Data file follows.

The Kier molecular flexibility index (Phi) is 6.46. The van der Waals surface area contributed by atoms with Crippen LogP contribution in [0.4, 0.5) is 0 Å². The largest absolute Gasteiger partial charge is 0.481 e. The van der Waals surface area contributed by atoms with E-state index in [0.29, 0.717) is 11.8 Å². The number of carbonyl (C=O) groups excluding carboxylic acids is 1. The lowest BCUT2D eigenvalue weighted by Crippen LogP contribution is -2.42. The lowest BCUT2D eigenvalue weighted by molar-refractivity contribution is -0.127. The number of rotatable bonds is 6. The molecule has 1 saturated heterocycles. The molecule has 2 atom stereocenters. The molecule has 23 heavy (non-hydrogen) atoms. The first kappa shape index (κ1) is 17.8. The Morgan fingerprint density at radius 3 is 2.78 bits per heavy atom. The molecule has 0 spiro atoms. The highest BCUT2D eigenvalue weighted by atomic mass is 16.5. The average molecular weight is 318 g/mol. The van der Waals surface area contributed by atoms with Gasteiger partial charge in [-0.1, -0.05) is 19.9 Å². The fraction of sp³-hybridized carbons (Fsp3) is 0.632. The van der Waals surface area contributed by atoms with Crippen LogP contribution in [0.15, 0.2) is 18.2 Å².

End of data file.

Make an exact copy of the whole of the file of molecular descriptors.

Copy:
The Kier molecular flexibility index (Phi) is 6.46. The van der Waals surface area contributed by atoms with Crippen LogP contribution in [0.4, 0.5) is 0 Å². The largest absolute Gasteiger partial charge is 0.481 e. The van der Waals surface area contributed by atoms with E-state index in [0.29, 0.717) is 11.8 Å². The number of carbonyl (C=O) groups excluding carboxylic acids is 1. The lowest BCUT2D eigenvalue weighted by Crippen LogP contribution is -2.42. The lowest BCUT2D eigenvalue weighted by molar-refractivity contribution is -0.127. The number of rotatable bonds is 6. The molecule has 1 saturated heterocycles. The molecule has 2 atom stereocenters. The molecule has 23 heavy (non-hydrogen) atoms. The first kappa shape index (κ1) is 17.8. The Morgan fingerprint density at radius 3 is 2.78 bits per heavy atom. The molecule has 0 spiro atoms. The highest BCUT2D eigenvalue weighted by atomic mass is 16.5. The average molecular weight is 318 g/mol. The van der Waals surface area contributed by atoms with Gasteiger partial charge in [-0.1, -0.05) is 19.9 Å². The fraction of sp³-hybridized carbons (Fsp3) is 0.632. The van der Waals surface area contributed by atoms with Crippen LogP contribution in [0.15, 0.2) is 18.2 Å².